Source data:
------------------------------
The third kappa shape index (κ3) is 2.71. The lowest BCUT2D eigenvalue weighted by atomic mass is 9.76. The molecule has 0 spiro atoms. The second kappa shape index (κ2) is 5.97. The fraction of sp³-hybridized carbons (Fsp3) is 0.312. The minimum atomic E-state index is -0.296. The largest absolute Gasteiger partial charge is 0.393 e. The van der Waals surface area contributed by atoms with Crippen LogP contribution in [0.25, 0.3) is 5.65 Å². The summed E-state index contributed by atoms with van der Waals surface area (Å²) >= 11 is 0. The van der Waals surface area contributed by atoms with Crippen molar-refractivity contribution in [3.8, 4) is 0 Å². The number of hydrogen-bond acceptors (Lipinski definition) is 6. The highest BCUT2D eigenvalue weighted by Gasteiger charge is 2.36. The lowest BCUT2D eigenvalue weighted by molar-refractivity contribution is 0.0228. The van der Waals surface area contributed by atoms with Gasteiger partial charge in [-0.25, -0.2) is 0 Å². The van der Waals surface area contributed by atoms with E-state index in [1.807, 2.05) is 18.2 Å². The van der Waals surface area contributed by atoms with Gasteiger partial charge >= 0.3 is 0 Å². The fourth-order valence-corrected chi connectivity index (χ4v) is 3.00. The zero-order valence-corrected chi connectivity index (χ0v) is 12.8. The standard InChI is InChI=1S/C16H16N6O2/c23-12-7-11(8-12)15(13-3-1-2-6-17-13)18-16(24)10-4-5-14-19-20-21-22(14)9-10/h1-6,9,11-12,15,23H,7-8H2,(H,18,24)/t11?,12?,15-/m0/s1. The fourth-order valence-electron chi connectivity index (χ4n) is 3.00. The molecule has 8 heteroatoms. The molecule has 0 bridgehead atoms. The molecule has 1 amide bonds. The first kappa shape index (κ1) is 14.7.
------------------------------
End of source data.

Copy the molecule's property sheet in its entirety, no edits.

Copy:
The third kappa shape index (κ3) is 2.71. The lowest BCUT2D eigenvalue weighted by atomic mass is 9.76. The molecule has 0 spiro atoms. The second kappa shape index (κ2) is 5.97. The fraction of sp³-hybridized carbons (Fsp3) is 0.312. The minimum atomic E-state index is -0.296. The largest absolute Gasteiger partial charge is 0.393 e. The van der Waals surface area contributed by atoms with Crippen LogP contribution in [0.25, 0.3) is 5.65 Å². The summed E-state index contributed by atoms with van der Waals surface area (Å²) >= 11 is 0. The van der Waals surface area contributed by atoms with Crippen molar-refractivity contribution in [3.8, 4) is 0 Å². The number of hydrogen-bond acceptors (Lipinski definition) is 6. The highest BCUT2D eigenvalue weighted by Gasteiger charge is 2.36. The lowest BCUT2D eigenvalue weighted by molar-refractivity contribution is 0.0228. The van der Waals surface area contributed by atoms with Gasteiger partial charge in [-0.25, -0.2) is 0 Å². The van der Waals surface area contributed by atoms with E-state index in [1.807, 2.05) is 18.2 Å². The van der Waals surface area contributed by atoms with Gasteiger partial charge >= 0.3 is 0 Å². The fourth-order valence-corrected chi connectivity index (χ4v) is 3.00. The zero-order valence-corrected chi connectivity index (χ0v) is 12.8. The standard InChI is InChI=1S/C16H16N6O2/c23-12-7-11(8-12)15(13-3-1-2-6-17-13)18-16(24)10-4-5-14-19-20-21-22(14)9-10/h1-6,9,11-12,15,23H,7-8H2,(H,18,24)/t11?,12?,15-/m0/s1. The fourth-order valence-electron chi connectivity index (χ4n) is 3.00. The molecule has 8 heteroatoms. The molecule has 0 bridgehead atoms. The molecule has 1 amide bonds. The first kappa shape index (κ1) is 14.7.